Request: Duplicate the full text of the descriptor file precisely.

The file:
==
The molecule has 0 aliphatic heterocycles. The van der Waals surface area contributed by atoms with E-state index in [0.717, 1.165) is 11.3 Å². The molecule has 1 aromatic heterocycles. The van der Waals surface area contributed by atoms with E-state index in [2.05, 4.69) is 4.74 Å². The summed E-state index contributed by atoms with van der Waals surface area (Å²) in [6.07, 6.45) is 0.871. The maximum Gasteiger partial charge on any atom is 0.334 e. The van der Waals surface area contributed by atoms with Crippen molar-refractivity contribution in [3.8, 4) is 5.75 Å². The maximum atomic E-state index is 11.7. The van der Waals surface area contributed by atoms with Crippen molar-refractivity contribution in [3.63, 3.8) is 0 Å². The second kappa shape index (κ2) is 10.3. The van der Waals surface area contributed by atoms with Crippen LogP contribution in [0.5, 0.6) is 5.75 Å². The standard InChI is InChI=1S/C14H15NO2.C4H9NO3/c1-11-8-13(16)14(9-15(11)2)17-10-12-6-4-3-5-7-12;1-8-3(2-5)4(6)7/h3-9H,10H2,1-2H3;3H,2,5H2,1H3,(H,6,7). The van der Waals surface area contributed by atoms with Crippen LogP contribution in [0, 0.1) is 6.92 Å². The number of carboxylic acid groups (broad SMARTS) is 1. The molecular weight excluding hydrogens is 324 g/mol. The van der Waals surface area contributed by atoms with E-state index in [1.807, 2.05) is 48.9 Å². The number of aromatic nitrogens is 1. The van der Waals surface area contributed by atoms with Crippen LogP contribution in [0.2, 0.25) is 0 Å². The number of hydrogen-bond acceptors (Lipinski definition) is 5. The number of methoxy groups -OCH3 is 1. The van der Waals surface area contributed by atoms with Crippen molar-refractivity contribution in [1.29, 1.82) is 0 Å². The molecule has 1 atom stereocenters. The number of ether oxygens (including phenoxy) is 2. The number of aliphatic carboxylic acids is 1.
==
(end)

The molecule has 0 aliphatic heterocycles. The van der Waals surface area contributed by atoms with E-state index in [0.717, 1.165) is 11.3 Å². The molecule has 1 aromatic heterocycles. The van der Waals surface area contributed by atoms with E-state index in [2.05, 4.69) is 4.74 Å². The summed E-state index contributed by atoms with van der Waals surface area (Å²) in [6.07, 6.45) is 0.871. The maximum Gasteiger partial charge on any atom is 0.334 e. The van der Waals surface area contributed by atoms with Crippen molar-refractivity contribution in [3.8, 4) is 5.75 Å². The maximum atomic E-state index is 11.7. The van der Waals surface area contributed by atoms with Crippen molar-refractivity contribution in [3.63, 3.8) is 0 Å². The second kappa shape index (κ2) is 10.3. The van der Waals surface area contributed by atoms with Crippen LogP contribution in [0.5, 0.6) is 5.75 Å². The standard InChI is InChI=1S/C14H15NO2.C4H9NO3/c1-11-8-13(16)14(9-15(11)2)17-10-12-6-4-3-5-7-12;1-8-3(2-5)4(6)7/h3-9H,10H2,1-2H3;3H,2,5H2,1H3,(H,6,7). The van der Waals surface area contributed by atoms with Crippen LogP contribution in [0, 0.1) is 6.92 Å². The number of carboxylic acid groups (broad SMARTS) is 1. The molecular weight excluding hydrogens is 324 g/mol. The van der Waals surface area contributed by atoms with E-state index in [1.807, 2.05) is 48.9 Å². The number of aromatic nitrogens is 1. The van der Waals surface area contributed by atoms with Crippen LogP contribution in [0.2, 0.25) is 0 Å². The number of hydrogen-bond acceptors (Lipinski definition) is 5. The number of methoxy groups -OCH3 is 1. The van der Waals surface area contributed by atoms with Crippen molar-refractivity contribution in [1.29, 1.82) is 0 Å². The molecule has 1 atom stereocenters. The number of ether oxygens (including phenoxy) is 2. The number of aliphatic carboxylic acids is 1.